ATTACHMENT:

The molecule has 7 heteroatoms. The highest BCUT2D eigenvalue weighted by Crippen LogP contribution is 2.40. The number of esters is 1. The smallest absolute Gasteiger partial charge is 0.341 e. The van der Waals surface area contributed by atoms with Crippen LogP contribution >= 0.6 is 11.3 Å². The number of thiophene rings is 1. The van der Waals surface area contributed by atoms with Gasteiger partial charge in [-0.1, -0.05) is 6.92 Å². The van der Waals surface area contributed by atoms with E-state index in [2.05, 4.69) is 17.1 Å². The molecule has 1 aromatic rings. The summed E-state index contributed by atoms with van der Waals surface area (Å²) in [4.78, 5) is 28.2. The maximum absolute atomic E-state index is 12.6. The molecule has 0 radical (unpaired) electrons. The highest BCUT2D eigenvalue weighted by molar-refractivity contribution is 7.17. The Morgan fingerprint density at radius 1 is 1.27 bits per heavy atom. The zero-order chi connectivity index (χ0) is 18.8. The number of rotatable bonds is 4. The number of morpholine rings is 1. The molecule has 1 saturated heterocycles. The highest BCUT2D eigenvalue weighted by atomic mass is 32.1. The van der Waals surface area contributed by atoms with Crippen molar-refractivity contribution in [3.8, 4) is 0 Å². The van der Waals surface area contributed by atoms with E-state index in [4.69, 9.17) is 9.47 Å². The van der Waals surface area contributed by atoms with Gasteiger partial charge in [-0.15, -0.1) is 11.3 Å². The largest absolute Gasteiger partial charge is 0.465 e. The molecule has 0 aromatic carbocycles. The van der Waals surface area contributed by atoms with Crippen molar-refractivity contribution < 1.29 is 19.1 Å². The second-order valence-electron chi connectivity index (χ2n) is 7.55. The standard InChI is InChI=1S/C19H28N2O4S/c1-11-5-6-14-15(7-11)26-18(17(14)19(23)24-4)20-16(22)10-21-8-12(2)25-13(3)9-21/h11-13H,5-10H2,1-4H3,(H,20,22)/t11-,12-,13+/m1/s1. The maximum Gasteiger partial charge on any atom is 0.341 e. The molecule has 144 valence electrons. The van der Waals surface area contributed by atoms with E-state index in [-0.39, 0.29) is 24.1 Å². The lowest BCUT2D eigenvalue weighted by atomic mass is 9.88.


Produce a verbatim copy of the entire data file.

The molecule has 7 heteroatoms. The highest BCUT2D eigenvalue weighted by Crippen LogP contribution is 2.40. The number of esters is 1. The smallest absolute Gasteiger partial charge is 0.341 e. The van der Waals surface area contributed by atoms with Crippen LogP contribution >= 0.6 is 11.3 Å². The number of thiophene rings is 1. The van der Waals surface area contributed by atoms with Gasteiger partial charge in [-0.1, -0.05) is 6.92 Å². The van der Waals surface area contributed by atoms with E-state index in [2.05, 4.69) is 17.1 Å². The molecule has 1 aromatic rings. The summed E-state index contributed by atoms with van der Waals surface area (Å²) in [4.78, 5) is 28.2. The maximum absolute atomic E-state index is 12.6. The molecule has 0 radical (unpaired) electrons. The highest BCUT2D eigenvalue weighted by molar-refractivity contribution is 7.17. The Morgan fingerprint density at radius 1 is 1.27 bits per heavy atom. The zero-order chi connectivity index (χ0) is 18.8. The number of rotatable bonds is 4. The number of morpholine rings is 1. The molecule has 1 saturated heterocycles. The highest BCUT2D eigenvalue weighted by atomic mass is 32.1. The van der Waals surface area contributed by atoms with Crippen molar-refractivity contribution in [3.8, 4) is 0 Å². The van der Waals surface area contributed by atoms with E-state index in [4.69, 9.17) is 9.47 Å². The van der Waals surface area contributed by atoms with Gasteiger partial charge in [-0.15, -0.1) is 11.3 Å². The largest absolute Gasteiger partial charge is 0.465 e. The molecule has 0 aromatic carbocycles. The van der Waals surface area contributed by atoms with Crippen molar-refractivity contribution < 1.29 is 19.1 Å². The second-order valence-electron chi connectivity index (χ2n) is 7.55. The standard InChI is InChI=1S/C19H28N2O4S/c1-11-5-6-14-15(7-11)26-18(17(14)19(23)24-4)20-16(22)10-21-8-12(2)25-13(3)9-21/h11-13H,5-10H2,1-4H3,(H,20,22)/t11-,12-,13+/m1/s1. The maximum Gasteiger partial charge on any atom is 0.341 e. The molecule has 144 valence electrons. The van der Waals surface area contributed by atoms with E-state index in [-0.39, 0.29) is 24.1 Å². The lowest BCUT2D eigenvalue weighted by atomic mass is 9.88.